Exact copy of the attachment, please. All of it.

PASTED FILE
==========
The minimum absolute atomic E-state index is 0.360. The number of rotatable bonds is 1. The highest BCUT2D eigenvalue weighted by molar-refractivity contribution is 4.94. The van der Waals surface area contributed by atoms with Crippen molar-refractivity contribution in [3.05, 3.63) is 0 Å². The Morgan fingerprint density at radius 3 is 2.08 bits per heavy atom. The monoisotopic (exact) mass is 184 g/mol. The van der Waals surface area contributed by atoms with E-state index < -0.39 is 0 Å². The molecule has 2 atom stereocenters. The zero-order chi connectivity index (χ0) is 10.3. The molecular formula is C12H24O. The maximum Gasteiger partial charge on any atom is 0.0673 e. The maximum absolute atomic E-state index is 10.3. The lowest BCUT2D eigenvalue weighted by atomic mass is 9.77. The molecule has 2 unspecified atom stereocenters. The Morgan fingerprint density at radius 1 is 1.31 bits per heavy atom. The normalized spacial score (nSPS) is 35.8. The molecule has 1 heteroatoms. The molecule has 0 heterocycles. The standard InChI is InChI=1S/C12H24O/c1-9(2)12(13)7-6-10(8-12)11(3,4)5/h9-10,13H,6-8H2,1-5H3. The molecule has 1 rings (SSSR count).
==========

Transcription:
The minimum absolute atomic E-state index is 0.360. The number of rotatable bonds is 1. The highest BCUT2D eigenvalue weighted by molar-refractivity contribution is 4.94. The van der Waals surface area contributed by atoms with Crippen molar-refractivity contribution in [3.05, 3.63) is 0 Å². The Morgan fingerprint density at radius 3 is 2.08 bits per heavy atom. The monoisotopic (exact) mass is 184 g/mol. The van der Waals surface area contributed by atoms with E-state index < -0.39 is 0 Å². The molecule has 2 atom stereocenters. The zero-order chi connectivity index (χ0) is 10.3. The molecular formula is C12H24O. The maximum Gasteiger partial charge on any atom is 0.0673 e. The maximum absolute atomic E-state index is 10.3. The lowest BCUT2D eigenvalue weighted by atomic mass is 9.77. The molecule has 2 unspecified atom stereocenters. The Morgan fingerprint density at radius 1 is 1.31 bits per heavy atom. The normalized spacial score (nSPS) is 35.8. The molecule has 1 heteroatoms. The molecule has 0 heterocycles. The standard InChI is InChI=1S/C12H24O/c1-9(2)12(13)7-6-10(8-12)11(3,4)5/h9-10,13H,6-8H2,1-5H3. The molecule has 1 rings (SSSR count).